Gaza shockwaves extend to Red Sea submarine cables

Four submarine telecoms cables have been cut in the Red Sea, near the area in which the Houthies of Yemen have been attacking commercial shipping.

Scott Bicheno

March 5, 2024

3 Min Read
source: google maps

HGC (formerly known as Hutchison Global Communications) published an update on an incident that occurred around a week ago. “Among 15+ submarine cables in the Red Sea, 4 of them (Seacom, TGN, AAE-1, EIG) are cut which we estimated impact 25% of traffic,” said the announcement. “Around 15% of Asia traffic goes west-bound, while 80% of those traffic will pass through these submarine cables in the Red Sea.”

So a small but still significant proportion of telecoms traffic between Hong Hong, where HGC is based, and Europe via the Middle East, is affected. HGC spent the rest of the announcement stressing what a great job it’s doing of mitigating any consequent disruption. It has so far made no comment about the likely cause of the damage.

Two explanations seem most likely: accidental damage from a ship’s anchor, or sabotage. This incident coincides with a period in which the Houthis, who currently run the Red Sea country of Yemen, have been attacking commercial shipping of its coast. The apparent reason for this is opposition to Israel’s military activity in Gaza, which the Houthies oppose. Their broader geopolitical philosophy in opposition to Israel and its allies is fairly explicit.

It does, however, seem unlikely that the Houthies have the resources to directly attack cables hundreds of meters under the sea, so the more probable explanation is that this is collateral damage caused by a stricken ship being forced to put down an anchor. We’ll presumably never know, but the Houthies were quick to plead innocence.

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Finding the truth in warzone is notoriously difficult. Not only do you have to contend with the fog-of-war itself, but belligerents tend to shamelessly propagandise. It seems that, at the end of last year, Houthi-linked sources made veiled threats towards Red Sea cables in a Telegram post. The exiled Yemeni government has also warned the Houthies may try something like this.

More broadly, telecoms infrastructure seems to be an increasingly popular focus of belligerent geopolitical strategy. Last year it was reported that China was impeding subsea internet cable projects for reasons best known to its leaders. In 2022, the year Russia invaded Ukraine, subsea cables were cut in the North Atlantic, leading to unconfirmed speculation of Russian foul play. There seems to be enough redundancy built into the global telecoms infrastructure system for it to roll with these punches so far, but there’s no guarantee that will always be the case.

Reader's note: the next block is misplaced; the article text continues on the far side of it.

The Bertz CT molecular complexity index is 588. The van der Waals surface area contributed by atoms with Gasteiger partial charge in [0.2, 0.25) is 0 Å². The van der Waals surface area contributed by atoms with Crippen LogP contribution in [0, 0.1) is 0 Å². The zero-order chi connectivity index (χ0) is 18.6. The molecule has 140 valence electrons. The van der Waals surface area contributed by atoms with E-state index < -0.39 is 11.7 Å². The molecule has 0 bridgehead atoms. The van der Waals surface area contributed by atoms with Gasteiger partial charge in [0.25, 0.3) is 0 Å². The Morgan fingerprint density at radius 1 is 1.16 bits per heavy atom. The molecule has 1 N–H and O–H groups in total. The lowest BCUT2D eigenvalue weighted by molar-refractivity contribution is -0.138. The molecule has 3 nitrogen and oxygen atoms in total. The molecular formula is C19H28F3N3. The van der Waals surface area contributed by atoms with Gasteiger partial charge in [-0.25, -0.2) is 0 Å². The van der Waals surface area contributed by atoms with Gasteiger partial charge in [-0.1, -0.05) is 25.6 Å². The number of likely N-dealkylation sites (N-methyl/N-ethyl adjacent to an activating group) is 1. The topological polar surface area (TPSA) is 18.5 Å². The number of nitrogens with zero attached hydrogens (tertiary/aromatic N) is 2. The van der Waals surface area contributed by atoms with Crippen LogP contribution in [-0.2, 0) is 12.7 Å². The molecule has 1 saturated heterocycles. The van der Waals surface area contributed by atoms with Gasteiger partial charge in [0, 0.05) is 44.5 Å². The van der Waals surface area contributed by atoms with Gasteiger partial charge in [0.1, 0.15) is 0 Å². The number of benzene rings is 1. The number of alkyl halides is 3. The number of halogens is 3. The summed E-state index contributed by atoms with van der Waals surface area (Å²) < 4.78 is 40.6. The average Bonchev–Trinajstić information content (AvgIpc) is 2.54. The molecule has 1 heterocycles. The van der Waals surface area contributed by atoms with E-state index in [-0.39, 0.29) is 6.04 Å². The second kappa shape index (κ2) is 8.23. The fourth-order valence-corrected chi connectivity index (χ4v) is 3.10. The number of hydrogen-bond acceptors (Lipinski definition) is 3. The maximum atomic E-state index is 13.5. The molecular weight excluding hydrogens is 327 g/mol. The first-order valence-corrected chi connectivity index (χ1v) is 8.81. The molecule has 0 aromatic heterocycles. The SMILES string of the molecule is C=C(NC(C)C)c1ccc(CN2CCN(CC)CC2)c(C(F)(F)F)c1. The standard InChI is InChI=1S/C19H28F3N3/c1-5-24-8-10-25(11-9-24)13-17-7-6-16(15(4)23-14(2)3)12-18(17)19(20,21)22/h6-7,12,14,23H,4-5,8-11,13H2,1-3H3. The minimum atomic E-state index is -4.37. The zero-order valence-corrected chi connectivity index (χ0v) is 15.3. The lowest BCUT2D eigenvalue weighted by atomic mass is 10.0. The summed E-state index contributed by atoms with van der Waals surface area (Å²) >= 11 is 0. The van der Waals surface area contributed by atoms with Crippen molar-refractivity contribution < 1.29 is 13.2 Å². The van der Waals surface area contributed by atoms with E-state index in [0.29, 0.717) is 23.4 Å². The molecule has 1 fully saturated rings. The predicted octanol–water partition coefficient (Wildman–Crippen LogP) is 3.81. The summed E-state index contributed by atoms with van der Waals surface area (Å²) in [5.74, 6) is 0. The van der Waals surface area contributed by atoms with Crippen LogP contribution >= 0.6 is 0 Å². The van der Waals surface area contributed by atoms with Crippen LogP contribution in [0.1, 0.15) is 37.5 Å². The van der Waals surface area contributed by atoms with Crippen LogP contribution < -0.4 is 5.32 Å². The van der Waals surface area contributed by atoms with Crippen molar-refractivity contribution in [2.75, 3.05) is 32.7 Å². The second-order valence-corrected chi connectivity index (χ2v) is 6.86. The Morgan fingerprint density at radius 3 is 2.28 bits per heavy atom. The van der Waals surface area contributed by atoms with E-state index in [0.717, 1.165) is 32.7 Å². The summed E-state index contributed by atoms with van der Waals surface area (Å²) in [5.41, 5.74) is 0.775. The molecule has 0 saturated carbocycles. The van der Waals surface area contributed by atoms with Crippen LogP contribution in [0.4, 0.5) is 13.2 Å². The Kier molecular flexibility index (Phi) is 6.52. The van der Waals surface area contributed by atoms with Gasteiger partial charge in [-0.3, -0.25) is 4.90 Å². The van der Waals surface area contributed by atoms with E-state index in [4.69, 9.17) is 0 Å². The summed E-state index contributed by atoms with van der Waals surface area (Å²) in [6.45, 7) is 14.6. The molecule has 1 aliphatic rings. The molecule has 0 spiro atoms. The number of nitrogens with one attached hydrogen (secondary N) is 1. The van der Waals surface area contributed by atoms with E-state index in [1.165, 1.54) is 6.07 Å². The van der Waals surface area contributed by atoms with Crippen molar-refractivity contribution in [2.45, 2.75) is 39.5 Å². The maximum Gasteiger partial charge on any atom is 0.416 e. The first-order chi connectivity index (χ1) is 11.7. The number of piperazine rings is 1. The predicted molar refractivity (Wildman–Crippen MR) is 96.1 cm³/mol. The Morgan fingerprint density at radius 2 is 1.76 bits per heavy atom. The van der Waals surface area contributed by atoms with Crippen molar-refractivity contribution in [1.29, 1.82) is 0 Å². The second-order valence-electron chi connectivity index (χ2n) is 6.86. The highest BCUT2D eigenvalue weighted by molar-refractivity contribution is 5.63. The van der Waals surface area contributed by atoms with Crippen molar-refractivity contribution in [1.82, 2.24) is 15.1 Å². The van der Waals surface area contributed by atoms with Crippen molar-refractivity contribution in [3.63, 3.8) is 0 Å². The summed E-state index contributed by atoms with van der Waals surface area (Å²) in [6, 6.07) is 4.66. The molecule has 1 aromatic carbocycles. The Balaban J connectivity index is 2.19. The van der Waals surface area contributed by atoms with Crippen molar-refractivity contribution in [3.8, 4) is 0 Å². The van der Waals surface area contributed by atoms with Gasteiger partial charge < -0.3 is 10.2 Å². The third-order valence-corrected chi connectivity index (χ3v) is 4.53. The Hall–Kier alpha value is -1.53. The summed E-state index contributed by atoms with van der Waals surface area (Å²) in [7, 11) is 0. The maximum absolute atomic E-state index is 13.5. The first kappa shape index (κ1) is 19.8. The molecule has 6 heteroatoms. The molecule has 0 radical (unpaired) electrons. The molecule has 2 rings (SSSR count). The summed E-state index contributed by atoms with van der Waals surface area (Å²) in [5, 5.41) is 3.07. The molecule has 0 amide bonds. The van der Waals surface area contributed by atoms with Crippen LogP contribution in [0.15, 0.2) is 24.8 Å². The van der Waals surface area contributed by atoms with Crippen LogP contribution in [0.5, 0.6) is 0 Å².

UPDATE – 13:00, 7 March 2024:

We received an emailed statement from Dr. Thomas King, Chief Technology Officer of DE-CIX, which rents capacity on submarine cables in the Red Sea as part of its global network. Here are some excerpts from it.

“According to the information we have, the cause of the damage was the anchor of a freighter that the Houthi rebels had attacked. At some point, the crew abandoned the ship and dropped anchor so that the unmanned ship would not drift out of control. Unfortunately, the anchor did not hold, and the drifting wreck dragged the anchor across the seabed, rupturing the three affected lines before the ship finally sank.

“Given that we always work with redundant connections, the impact of the incident is not critical for DE-CIX customers… We plan in such a way that we can fully compensate for the failure of at least one submarine cable, and we can always use different data pathways. We generally expect damage to submarine cables to take two to three months to repair because special ships are needed for this.

“In terms of the impact on Internet users in Europe and Asia, if Internet service providers and carriers have built their networks redundantly and therefore resiliently, Internet users should not experience any disruption.”

About the Author(s)

Scott Bicheno

As the Editorial Director of, Scott oversees all editorial activity on the site and also manages the Intelligence arm, which focuses on analysis and bespoke content.
Scott has been covering the mobile phone and broader technology industries for over ten years. Prior to Scott was the primary smartphone specialist at industry analyst Strategy Analytics’. Before that Scott was a technology journalist, covering the PC and telecoms sectors from a business perspective.
Follow him @scottbicheno

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